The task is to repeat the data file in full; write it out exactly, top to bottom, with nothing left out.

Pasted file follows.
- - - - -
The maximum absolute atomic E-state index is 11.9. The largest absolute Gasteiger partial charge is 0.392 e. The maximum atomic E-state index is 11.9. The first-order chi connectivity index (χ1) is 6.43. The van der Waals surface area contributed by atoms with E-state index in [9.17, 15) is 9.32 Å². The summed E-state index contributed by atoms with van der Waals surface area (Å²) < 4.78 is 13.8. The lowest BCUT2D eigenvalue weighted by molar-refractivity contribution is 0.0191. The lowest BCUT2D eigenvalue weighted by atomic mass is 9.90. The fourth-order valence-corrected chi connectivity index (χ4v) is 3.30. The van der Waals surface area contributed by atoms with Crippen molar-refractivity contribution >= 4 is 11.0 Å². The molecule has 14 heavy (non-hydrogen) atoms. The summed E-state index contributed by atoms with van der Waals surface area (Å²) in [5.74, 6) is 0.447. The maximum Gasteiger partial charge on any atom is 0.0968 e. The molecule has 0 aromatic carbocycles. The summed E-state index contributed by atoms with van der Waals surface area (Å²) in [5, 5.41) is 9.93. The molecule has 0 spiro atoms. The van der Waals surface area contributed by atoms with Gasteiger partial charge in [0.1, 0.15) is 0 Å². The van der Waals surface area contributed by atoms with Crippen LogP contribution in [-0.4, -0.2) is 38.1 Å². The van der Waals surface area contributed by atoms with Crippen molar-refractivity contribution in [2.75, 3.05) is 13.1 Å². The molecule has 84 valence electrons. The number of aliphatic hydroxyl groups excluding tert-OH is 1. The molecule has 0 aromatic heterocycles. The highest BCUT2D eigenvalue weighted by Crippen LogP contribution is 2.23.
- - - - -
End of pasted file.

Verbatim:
The maximum absolute atomic E-state index is 11.9. The largest absolute Gasteiger partial charge is 0.392 e. The maximum atomic E-state index is 11.9. The first-order chi connectivity index (χ1) is 6.43. The van der Waals surface area contributed by atoms with E-state index in [9.17, 15) is 9.32 Å². The summed E-state index contributed by atoms with van der Waals surface area (Å²) < 4.78 is 13.8. The lowest BCUT2D eigenvalue weighted by molar-refractivity contribution is 0.0191. The lowest BCUT2D eigenvalue weighted by atomic mass is 9.90. The fourth-order valence-corrected chi connectivity index (χ4v) is 3.30. The van der Waals surface area contributed by atoms with Crippen molar-refractivity contribution >= 4 is 11.0 Å². The molecule has 14 heavy (non-hydrogen) atoms. The summed E-state index contributed by atoms with van der Waals surface area (Å²) in [5.74, 6) is 0.447. The maximum Gasteiger partial charge on any atom is 0.0968 e. The molecule has 0 aromatic carbocycles. The summed E-state index contributed by atoms with van der Waals surface area (Å²) in [5, 5.41) is 9.93. The molecule has 0 spiro atoms. The van der Waals surface area contributed by atoms with Gasteiger partial charge in [0.1, 0.15) is 0 Å². The van der Waals surface area contributed by atoms with Crippen LogP contribution in [-0.4, -0.2) is 38.1 Å². The van der Waals surface area contributed by atoms with Crippen molar-refractivity contribution in [2.75, 3.05) is 13.1 Å². The molecule has 84 valence electrons. The number of aliphatic hydroxyl groups excluding tert-OH is 1. The molecule has 0 aromatic heterocycles. The highest BCUT2D eigenvalue weighted by Crippen LogP contribution is 2.23.